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Photo credit Staff Sgt. Horace Murray

Pakistani flood victims sit on the floor of a U.S. Army helicopter as part of U.S. and Pakistani efforts to evacuate them from the town of Khyber in Pakistan's Pakhtunkhwa province, Aug. 4, 2010.

WASHINGTON (Aug. 6, 2010) -- The United States is continuing to aid flood victims in Pakistan while working with the Pakistani government to see if additional U.S. military support is required, Pentagon Press Secretary Geoff Morrell said yesterday.

U.S. officials also are looking into the need to begin posturing forces to help, Morrell said.

The floods in the northwestern part of the nation have killed more than 1,500 people so far, he said. The floods, caused by heavy monsoon rains, have affected an estimated 1.5 million people, and the rain continues in the region.

Six U.S. Army helicopters - including four CH-47 Chinooks and two UH-60 Black Hawks -- are in Pakistan supporting relief operations, Morrell said. As of today, the aircraft have flown 18 sorties, he said, and evacuated about 800 people from flood-affected areas. They also have transported 66,000 pounds of relief supplies, he added, and, as of yesterday, delivered nearly 440,000 packaged meals that conform with Muslim law.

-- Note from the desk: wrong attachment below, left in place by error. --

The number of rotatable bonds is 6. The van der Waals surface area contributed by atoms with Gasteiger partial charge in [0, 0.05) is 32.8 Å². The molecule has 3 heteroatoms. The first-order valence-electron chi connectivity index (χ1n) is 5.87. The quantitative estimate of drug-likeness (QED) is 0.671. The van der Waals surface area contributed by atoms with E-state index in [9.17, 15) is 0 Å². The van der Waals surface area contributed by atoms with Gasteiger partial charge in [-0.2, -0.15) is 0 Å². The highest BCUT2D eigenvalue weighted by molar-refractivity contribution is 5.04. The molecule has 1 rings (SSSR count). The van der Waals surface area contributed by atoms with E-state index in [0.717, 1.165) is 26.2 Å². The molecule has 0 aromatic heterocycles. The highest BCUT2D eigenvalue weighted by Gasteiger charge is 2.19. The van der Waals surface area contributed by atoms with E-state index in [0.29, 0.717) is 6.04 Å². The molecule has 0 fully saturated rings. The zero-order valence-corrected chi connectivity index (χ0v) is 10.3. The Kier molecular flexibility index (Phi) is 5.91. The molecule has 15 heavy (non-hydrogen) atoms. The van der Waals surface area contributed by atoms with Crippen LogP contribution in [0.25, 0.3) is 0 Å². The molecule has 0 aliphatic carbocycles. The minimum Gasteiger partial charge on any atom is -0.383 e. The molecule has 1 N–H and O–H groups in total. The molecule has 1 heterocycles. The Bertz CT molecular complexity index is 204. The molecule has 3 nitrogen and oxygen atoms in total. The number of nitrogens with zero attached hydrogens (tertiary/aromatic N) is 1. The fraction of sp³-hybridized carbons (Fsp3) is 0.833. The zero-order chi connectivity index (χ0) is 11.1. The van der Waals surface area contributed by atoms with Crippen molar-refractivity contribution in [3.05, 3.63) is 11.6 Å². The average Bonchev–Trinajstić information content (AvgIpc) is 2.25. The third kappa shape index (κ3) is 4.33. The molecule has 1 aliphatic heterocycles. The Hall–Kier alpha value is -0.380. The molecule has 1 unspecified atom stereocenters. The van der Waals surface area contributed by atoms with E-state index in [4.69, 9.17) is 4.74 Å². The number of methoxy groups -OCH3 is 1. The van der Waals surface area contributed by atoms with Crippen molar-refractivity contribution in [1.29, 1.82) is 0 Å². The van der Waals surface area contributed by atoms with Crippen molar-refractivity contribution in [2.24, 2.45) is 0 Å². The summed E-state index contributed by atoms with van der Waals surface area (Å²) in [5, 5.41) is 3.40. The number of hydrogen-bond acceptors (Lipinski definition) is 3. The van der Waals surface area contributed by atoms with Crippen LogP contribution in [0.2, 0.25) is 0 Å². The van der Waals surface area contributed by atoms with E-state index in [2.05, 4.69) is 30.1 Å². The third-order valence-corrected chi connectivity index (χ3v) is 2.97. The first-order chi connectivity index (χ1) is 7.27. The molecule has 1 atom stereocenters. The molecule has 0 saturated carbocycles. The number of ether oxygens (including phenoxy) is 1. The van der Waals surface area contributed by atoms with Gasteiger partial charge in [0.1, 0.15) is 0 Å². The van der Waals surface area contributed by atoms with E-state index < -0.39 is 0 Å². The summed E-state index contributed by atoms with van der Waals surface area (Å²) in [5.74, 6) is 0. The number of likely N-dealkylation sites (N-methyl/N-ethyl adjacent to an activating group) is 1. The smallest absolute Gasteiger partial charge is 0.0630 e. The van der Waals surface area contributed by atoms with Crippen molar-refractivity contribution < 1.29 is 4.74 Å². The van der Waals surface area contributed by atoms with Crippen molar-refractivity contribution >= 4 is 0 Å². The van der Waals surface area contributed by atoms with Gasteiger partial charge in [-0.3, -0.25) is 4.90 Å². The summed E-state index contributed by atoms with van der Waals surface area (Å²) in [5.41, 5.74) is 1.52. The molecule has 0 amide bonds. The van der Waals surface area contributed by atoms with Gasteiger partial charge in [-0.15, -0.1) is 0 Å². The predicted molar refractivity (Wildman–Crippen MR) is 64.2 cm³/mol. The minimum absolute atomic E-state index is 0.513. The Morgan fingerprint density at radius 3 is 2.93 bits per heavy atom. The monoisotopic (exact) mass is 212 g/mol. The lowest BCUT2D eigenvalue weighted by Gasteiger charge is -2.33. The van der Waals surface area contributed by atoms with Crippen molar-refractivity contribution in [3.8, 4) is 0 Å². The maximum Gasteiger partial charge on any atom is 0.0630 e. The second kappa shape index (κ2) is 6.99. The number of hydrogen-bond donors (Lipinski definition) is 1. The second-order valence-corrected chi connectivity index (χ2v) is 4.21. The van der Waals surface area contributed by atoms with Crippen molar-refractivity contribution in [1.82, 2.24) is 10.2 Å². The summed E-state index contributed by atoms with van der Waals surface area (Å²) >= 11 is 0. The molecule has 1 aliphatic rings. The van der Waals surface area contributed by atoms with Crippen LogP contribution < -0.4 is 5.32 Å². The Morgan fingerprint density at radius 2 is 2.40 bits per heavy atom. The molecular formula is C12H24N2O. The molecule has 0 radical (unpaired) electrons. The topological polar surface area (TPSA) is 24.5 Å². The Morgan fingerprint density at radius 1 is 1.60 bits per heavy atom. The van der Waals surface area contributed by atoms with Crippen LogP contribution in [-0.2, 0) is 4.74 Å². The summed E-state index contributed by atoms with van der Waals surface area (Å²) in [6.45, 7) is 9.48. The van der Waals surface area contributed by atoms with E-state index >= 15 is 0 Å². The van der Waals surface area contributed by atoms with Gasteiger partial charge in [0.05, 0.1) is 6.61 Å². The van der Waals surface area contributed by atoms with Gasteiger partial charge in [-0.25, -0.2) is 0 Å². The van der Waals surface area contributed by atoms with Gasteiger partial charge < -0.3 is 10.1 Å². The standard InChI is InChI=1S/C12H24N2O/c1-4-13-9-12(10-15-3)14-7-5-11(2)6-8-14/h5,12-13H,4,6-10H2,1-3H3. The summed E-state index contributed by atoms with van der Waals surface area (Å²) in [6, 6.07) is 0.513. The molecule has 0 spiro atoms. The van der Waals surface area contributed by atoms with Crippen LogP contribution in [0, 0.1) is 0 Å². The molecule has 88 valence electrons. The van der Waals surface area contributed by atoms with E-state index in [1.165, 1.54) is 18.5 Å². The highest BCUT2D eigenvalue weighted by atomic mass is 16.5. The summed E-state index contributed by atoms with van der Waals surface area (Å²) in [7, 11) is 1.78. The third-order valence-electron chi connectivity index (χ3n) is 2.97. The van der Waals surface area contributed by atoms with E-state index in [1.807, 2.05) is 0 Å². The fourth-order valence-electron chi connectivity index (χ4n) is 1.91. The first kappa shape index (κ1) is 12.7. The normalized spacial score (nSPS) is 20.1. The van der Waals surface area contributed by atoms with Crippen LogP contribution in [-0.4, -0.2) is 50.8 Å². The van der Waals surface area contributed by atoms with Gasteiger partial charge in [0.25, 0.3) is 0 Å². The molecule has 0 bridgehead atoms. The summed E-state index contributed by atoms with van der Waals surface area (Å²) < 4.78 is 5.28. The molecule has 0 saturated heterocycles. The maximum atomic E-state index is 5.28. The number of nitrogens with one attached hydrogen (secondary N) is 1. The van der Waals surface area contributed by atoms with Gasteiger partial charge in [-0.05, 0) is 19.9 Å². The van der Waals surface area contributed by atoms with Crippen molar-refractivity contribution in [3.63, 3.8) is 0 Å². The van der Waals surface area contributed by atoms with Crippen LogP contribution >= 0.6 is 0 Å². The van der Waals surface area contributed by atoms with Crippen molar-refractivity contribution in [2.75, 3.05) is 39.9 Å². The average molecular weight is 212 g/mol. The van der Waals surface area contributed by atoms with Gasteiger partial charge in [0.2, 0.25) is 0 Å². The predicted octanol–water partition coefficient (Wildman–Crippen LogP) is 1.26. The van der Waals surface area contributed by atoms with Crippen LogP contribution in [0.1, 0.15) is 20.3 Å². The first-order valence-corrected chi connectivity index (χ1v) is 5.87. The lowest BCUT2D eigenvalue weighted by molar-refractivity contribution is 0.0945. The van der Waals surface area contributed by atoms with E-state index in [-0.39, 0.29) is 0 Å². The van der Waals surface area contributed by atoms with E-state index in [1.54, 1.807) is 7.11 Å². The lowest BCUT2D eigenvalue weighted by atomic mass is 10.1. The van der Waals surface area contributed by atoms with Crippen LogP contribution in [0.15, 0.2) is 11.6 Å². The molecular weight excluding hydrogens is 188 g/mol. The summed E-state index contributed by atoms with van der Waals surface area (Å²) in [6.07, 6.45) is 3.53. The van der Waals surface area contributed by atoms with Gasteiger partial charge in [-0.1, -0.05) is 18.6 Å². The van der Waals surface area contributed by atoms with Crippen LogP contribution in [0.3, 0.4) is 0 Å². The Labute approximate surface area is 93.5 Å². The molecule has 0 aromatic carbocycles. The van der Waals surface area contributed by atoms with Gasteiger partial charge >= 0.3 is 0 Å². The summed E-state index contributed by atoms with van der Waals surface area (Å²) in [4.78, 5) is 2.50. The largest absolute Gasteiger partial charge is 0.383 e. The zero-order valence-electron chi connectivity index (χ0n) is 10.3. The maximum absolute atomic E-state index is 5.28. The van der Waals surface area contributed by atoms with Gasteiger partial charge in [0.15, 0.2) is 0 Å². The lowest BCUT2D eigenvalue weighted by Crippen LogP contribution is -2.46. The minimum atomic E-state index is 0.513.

Meanwhile, the Defense Department is ensuring it strikes a balance between the needs of Pakistan and operations in Afghanistan. The U.S. assets that have been deployed there have been taken from Afghanistan, Morrell explained.

"We can do that for some period of time, but ultimately they are required in the theater of combat," he said. However, the United States will go to "extraordinary measures" to help the flood victims, he added.

"We are looking at how to ... meet the demand in Pakistan without adversely impacting operations in Afghanistan," he said. "We will find a way if we are needed to balance both needs."

This page was last updated on 10/8/2010 12:19 PM 
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